Dogs visit the Free Press before the Detroit Kennel Club show
February 16, 2009

Dogs visit the Free Press before the Detroit Kennel Club show

By Martha Thierry
Free Press Staff Writer

The show dogs couldn’t wait for the show, so they brought the show to us.

As an annual treat for Free Press staffers, a few dog owners participating in the 2009 Detroit Kennel Club’s dog shows Feb. 28 and March 1 brought their dogs in for a visit.

Here’s a little about the dogs that took a little tour through the Free Press newsroom. First the bloodhounds:

The poster dog for the Detroit Kennel Club’s 2009 dog shows is Dalton, a 7-year-old bloodhound. Jim and Jenny Osborne of Davisburg described the breed as pretty good all-around family dogs that enjoy squeaky toys. Their elder household pet, Riggs, won’t attend the dog shows. At 11, a benched show can be pretty taxing.

Their background as scent hounds gives bloodhounds the distinction as the only breed whose testimony is admissible in some courtrooms. They have to prove their training and background and their handler has to be sworn in, not the dog. Another great use for that nose is their ability to do search and rescue and have proven valuable in locating missing children and elderly Alzheimer’s patients.

They are built to sniff. Their ears and dewlaps help gather and retain scent near the nose and the moisture they generate in their slobber can actually refresh a trail. The Osborne’s say they are pretty low-key when on to a scent, unlike the way they are often depicted in movies.

Another interesting feature about bloodhounds, they are great swimmers. They have webbed feet and use their scimitar-shaped tail as a rudder.

They love kids and don’t require a lot of grooming, but they do shed and slobber, so neat freaks, beware.

Want to brush up on the breed? The Osbornes recommend “The New Complete Bloodhound” by Catherine F. Brey and Lena F. Reed.

Three generations: Wendy Rollins-Evans, her daughter, 91/2-year-old Breanna Faye-Evans, and Breanna’s grandmother Marjorie Rollins make the dog show a family activity.

Breanna is new to the scene, but already is very successful in the ring with the family dog, Bishop, a 10-year-old English Springer spaniel. They say that an older dog is great for a junior handler. With a first place ribbon in a show last weekend in Indiana, Bishop is on his way to helping Breanna realize her dream of qualifying for a spot at the Westminster Kennel Club Show in New York City next year, one of the most prestigious dog shows in the country. Breanna’s mother, Wendy says they show dogs three out of four weekends throughout the year.

Breanna’s recommended reading? The American Kennel Club’s breed books and “The New Complete English Springer Spaniel” by Edward K. Roggenkamp III & Julia Gasow.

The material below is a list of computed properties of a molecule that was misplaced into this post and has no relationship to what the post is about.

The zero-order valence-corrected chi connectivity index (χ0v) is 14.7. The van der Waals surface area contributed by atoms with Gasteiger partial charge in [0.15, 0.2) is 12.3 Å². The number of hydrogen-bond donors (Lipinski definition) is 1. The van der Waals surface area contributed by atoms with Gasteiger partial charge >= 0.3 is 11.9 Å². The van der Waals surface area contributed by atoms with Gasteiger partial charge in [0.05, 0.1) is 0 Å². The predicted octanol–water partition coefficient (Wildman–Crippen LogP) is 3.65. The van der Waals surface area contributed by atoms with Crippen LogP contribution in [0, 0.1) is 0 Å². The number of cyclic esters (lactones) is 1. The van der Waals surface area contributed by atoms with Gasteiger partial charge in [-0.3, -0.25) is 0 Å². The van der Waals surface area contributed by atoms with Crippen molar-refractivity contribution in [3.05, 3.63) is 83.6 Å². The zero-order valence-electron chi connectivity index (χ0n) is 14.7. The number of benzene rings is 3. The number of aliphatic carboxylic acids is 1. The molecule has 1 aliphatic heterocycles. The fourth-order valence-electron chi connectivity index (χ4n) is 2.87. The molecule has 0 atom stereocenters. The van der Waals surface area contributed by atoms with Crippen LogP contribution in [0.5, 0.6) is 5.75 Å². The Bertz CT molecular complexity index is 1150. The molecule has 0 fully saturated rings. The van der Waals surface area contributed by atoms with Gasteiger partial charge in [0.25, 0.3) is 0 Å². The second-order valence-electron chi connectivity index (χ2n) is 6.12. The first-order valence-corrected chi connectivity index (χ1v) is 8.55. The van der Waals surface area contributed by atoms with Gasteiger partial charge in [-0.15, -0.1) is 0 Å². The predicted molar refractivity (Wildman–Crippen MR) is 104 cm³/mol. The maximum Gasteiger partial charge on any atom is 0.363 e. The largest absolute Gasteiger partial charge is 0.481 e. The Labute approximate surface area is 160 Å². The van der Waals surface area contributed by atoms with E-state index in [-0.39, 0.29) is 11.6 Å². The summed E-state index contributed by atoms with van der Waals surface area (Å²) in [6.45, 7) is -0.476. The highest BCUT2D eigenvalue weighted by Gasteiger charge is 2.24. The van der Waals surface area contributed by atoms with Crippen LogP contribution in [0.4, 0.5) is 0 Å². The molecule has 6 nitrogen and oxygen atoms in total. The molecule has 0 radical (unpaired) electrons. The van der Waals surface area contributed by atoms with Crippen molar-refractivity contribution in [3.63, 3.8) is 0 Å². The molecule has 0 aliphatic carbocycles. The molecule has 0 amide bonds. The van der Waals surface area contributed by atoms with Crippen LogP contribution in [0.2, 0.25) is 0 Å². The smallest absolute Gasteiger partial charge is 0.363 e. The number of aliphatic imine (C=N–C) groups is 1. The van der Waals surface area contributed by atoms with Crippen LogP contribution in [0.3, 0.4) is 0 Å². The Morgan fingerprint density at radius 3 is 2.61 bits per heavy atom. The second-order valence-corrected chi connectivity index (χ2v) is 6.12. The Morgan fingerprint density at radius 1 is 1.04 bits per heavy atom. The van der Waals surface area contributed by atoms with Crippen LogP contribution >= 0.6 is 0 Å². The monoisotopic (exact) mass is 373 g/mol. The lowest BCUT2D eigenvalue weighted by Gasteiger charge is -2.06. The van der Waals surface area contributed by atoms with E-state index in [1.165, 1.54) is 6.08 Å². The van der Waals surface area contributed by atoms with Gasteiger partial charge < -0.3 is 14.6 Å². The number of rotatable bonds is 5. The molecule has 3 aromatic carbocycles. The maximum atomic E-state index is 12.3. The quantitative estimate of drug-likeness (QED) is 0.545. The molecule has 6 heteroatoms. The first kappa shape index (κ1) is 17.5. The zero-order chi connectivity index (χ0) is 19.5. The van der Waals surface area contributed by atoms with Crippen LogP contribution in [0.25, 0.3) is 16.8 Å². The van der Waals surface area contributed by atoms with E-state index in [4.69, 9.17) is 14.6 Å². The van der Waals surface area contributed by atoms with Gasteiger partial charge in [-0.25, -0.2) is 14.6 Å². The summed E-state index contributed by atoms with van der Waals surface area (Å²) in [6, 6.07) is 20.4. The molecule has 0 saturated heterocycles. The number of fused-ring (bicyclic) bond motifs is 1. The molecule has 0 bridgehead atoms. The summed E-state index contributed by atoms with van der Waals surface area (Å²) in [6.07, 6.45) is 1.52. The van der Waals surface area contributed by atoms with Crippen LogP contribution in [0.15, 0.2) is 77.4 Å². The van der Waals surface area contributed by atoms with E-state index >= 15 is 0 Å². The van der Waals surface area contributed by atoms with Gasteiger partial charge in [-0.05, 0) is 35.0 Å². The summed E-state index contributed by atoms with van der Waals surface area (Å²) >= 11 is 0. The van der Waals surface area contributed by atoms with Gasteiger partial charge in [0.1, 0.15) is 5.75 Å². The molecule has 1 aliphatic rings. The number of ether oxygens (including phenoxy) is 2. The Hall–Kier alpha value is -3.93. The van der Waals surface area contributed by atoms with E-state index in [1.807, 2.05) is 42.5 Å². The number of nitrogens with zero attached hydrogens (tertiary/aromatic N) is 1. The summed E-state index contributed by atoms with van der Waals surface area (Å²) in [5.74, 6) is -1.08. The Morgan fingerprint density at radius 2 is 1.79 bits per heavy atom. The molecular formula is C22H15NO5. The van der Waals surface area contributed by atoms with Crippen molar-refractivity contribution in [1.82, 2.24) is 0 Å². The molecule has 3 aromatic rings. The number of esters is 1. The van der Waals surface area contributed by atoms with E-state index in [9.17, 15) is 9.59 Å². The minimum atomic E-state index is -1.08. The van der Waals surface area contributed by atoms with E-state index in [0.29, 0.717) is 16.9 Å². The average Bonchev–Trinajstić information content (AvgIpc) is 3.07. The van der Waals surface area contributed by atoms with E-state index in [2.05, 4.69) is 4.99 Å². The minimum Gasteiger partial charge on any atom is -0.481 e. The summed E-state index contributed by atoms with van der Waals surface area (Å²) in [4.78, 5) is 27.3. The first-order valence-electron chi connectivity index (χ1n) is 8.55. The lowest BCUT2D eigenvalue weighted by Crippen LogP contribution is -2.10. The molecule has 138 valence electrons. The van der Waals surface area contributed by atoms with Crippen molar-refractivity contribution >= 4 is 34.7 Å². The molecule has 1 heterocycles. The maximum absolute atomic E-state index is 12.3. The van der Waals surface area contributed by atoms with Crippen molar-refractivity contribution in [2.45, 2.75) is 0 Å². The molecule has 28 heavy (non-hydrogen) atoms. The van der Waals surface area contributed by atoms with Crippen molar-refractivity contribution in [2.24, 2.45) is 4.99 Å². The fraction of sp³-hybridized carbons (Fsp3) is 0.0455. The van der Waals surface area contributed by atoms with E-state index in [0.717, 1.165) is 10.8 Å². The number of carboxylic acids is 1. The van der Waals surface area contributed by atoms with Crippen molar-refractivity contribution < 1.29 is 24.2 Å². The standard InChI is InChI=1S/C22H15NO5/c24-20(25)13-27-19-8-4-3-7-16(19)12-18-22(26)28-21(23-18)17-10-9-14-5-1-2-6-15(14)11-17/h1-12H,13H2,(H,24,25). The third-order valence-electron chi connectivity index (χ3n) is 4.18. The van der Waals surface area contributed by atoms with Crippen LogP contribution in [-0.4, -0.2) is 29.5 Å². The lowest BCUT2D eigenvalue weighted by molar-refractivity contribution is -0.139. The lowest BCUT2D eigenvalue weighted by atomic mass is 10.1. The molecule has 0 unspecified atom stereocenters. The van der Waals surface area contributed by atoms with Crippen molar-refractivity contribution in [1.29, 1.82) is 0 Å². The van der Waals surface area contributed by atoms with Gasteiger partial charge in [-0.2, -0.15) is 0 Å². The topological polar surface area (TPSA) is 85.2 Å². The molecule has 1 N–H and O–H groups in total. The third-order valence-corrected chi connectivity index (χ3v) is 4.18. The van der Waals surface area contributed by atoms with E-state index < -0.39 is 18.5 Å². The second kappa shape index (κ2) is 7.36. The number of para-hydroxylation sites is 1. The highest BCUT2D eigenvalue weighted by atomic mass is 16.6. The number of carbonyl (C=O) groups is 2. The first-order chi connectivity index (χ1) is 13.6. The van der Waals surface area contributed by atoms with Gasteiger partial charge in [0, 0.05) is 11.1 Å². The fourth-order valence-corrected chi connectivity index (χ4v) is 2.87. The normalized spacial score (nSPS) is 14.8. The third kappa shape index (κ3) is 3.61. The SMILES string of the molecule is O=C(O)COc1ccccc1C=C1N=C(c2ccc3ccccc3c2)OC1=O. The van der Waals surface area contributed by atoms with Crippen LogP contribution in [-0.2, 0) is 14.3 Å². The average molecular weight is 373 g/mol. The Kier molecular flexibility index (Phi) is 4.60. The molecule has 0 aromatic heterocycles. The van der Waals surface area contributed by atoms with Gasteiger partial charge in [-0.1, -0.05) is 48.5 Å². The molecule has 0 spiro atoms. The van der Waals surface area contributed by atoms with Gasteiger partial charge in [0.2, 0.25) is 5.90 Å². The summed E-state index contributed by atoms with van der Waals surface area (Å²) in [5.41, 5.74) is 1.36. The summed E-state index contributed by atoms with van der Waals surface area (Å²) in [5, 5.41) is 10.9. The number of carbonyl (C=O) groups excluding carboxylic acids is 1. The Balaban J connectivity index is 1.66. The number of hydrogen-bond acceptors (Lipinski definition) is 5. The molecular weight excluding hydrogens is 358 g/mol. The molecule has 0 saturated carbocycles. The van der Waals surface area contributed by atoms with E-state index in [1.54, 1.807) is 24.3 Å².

Happy Legs Who’s Your Tiger is better known as Grandy at home, short for Curtis Granderson. The bullmastiff’s owner and breeder, Chris Lezotte and her husband, Alan Kalter of the Detroit Kennel Club are clearly Detroit Tigers fans.

Grandy, an 11-month-old Bullmastiff, already weighs 100 pounds. Males grow to 130 pounds, females are a little smaller. He is a happy guy and typical of the breed. Chris says they are not for everyone. They can be stubborn and not so good at being obedient. It takes a confident owner to manage and train. In spite of their good nature, you have to be the boss.

In Great Britain, this blend of the mastiff and bulldog was known as the game keeper’s night dog. Grandy is a great example of the breed’s original brindle coloring which acts as camouflage at night. ”The Bullmastiff: Peerless Protector” by Geraldine M. Roach and Jack Shastid is Chris’s pick of books on her favorite breed.

Jamie is a one-of-a-kind dog. He will be the sole representative at the Detroit Kennel Club shows of a newly recognized American Kennel Club, the Irish red and white Setter. His proud owners, Keith and Corlie Eldred describe Jamie as a high-energy dog who knows the rules. Jamie has an AKC Jr. Hunter title, advance rally obedience title and intermediate agility title. He will compete in conformation, agility and rally obedience at Cobo Center.

The Irish Red and White Setter Association has campaigned for the ancient Irish breed to be recognized since 1997. They are good with kids, smart and need activities. Patricia Brigden's “The Irish Red and White Setter” is a good reference book to learn about the breed.

The 102nd and 103rd Detroit Kennel Club’s 2009 dog shows are scheduled for Feb. 28 and March 1 at Cobo Center. One of a handful of benched shows, dogs are kept at benches for public viewing between competition in the ring. Breeders, owners and handlers are available to discuss their breed and educate visitors.

Over 2,000 dogs will represent 161 dog breeds at the show. Special guests include beagle Uno, last year’s Westminster Kennel Club winner and a yellow Labrador retriever from the movie “Marley & Me.”

Tickets are $12 for adults and $8 for children (under 12) and senior citizens (60 and over). Children under the age of 2 are free. Family packs (2 adults, 3 children) are on sale for $35. Hours for demonstrations and benched dogs are 9 a.m. to 5 p.m. Sat. and Sun., with the Best In Show judging at around 6 p.m. each day.

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